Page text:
Now, let’s look at an ankle sprain. Deep down, we probably know that we can’t actively do much to repair damaged ligaments. The body needs to do that without us exerting any direct influence. And yet, we want to do so much. Icing, Advil, cortisone shots, braces, physical therapy, oh my!
Some of these interventions, especially the last one, are more valuable than others. But, it’s crucial to remember that all we’re doing is creating an environment that allows healing. We’re not actually doing the healing. Or at least, Self 1 isn’t. Read this if that was confusing.
So, what can we do to create an environment conducive to healing?
The blog from the British Journal of Sports Medicine has the best approach I’ve found so far. It uses the somewhat cheesy-sounding acronym of PEACE & LOVE, but if you can move past that, you’ll find top-notch recommendations.
Avoid activities and movements that increase pain during the first few days after an injury.
Elevate the injured limb higher than the heart as often as possible.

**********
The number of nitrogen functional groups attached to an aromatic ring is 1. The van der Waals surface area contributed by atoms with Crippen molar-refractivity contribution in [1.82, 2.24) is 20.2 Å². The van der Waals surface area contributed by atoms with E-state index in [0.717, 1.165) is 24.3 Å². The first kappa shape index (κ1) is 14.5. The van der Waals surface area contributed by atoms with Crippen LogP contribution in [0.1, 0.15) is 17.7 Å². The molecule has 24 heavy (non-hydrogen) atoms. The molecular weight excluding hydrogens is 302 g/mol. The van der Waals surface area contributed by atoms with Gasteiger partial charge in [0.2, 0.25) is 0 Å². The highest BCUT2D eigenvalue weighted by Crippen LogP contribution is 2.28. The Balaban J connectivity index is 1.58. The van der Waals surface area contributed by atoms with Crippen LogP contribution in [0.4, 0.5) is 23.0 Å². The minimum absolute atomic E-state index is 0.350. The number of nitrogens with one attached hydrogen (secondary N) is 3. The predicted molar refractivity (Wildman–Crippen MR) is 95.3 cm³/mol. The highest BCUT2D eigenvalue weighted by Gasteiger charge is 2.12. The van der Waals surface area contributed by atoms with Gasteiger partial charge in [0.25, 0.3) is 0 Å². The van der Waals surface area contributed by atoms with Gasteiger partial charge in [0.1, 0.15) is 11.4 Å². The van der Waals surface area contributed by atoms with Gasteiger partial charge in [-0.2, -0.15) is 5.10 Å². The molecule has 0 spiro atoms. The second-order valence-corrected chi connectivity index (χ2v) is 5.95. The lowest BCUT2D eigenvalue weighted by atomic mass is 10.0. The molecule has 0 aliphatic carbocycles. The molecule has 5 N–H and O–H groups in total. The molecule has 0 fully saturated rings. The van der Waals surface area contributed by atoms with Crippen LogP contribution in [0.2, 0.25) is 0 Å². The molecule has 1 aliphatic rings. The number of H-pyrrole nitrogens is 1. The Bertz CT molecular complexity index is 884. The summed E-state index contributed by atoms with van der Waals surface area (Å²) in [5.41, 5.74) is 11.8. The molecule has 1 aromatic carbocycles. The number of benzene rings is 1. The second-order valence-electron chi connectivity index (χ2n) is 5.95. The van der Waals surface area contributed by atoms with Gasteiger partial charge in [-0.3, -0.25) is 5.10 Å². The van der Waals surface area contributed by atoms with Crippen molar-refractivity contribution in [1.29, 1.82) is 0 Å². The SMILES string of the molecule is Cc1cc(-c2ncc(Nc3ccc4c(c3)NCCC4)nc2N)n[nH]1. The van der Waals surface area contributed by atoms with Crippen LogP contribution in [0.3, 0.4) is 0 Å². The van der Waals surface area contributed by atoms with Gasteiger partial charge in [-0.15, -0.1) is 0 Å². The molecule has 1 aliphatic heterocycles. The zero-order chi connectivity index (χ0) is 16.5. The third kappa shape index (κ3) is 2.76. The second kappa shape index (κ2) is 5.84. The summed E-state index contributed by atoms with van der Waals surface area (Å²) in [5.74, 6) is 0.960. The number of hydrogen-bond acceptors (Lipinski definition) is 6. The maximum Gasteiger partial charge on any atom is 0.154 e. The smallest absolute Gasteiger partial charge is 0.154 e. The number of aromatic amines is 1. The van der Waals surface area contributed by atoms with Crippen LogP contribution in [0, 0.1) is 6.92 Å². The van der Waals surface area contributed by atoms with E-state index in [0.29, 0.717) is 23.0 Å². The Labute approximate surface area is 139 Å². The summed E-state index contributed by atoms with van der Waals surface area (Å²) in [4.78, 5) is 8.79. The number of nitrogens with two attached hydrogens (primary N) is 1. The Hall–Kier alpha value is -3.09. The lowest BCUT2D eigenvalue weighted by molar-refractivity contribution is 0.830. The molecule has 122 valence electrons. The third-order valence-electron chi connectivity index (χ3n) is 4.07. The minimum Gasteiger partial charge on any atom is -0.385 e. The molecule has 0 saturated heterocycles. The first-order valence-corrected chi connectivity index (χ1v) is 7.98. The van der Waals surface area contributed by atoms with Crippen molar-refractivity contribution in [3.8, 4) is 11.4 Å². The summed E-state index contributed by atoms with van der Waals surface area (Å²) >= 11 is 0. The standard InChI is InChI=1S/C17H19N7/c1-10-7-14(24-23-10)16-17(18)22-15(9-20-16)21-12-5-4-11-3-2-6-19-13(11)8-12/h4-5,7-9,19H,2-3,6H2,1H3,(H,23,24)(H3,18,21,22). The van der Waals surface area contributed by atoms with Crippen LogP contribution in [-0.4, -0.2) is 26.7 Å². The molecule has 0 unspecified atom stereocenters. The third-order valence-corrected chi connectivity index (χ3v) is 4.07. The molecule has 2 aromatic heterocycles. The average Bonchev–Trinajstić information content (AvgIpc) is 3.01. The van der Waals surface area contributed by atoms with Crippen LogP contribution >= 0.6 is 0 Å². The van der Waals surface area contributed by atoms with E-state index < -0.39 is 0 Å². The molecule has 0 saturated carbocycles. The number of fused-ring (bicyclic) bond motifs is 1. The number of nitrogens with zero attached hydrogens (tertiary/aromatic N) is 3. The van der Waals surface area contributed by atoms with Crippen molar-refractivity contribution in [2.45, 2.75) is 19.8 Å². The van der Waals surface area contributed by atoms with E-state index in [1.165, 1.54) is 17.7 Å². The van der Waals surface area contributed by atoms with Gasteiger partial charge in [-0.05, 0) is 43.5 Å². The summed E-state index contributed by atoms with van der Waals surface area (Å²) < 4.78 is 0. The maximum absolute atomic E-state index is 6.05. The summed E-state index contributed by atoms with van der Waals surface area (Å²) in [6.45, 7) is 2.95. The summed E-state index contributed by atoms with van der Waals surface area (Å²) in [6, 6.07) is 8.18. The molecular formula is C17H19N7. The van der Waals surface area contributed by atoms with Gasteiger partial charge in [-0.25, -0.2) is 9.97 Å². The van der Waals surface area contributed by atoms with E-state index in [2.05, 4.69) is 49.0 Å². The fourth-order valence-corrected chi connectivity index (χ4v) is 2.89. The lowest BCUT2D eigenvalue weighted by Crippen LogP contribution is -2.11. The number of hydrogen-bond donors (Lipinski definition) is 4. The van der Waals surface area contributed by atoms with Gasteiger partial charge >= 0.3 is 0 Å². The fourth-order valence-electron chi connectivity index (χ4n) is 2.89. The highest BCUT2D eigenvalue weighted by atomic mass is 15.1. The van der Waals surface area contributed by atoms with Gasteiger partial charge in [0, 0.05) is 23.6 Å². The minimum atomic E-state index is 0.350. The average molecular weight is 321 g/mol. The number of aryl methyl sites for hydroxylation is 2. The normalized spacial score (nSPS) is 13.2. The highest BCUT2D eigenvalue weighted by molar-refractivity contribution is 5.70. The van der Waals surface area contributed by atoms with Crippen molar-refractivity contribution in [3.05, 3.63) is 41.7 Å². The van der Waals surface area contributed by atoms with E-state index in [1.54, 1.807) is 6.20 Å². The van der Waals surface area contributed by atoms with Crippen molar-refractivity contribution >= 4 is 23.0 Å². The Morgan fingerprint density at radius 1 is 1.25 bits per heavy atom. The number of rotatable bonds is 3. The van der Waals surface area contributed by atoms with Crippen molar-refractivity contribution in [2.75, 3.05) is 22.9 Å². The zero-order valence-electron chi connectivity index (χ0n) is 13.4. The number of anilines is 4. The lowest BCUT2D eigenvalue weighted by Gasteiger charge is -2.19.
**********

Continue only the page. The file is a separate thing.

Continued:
Avoid taking anti-inflammatory medications as they reduce tissue healing. Avoid icing.
Use elastic bandage or taping to reduce swelling.
Your body knows best. Avoid unnecessary passive treatments and medical investigations and let nature play its role.
Let pain guide your gradual return to normal activities. Your body will tell you when it’s safe to increase load.
Condition your brain for optimal recovery by being confident and positive.
Choose pain-free cardiovascular activities to increase blood flow to healing tissue.
Restore mobility, strength, and proprioception by adopting an active approach to recovery.
Greg’s Note: Eagle-eyed readers may have noticed that this list says that compression reduces swelling, while earlier, I said that you don’t want to reduce swelling. Compression and Elevation can reduce swelling, but they don’t do so in a way that interferes with blood flow or the lymphatic system’s normal functioning. Ice and anti-inflammatories can’t say the same.
Did you notice the common themes?
The two that stand out are:
1. Not engaging in activities that cause pain, but doing plenty of things that don’t.
2. Not interfering with the body’s natural response to injury.
Some of this may sound too passive, and a lot of it requires us to listen to rather than ignore what our bodies are telling us. This can be very tough, since we’re often conditioned to “just push through it” when our bodies are indicating a need. We need to work with our bodies, not against them. This means acknowledging that sometimes, all we can do is be patient and make an effort not to make things worse.
So ditch the ice. Your body doesn’t need it.
But it could use a little more peace and love.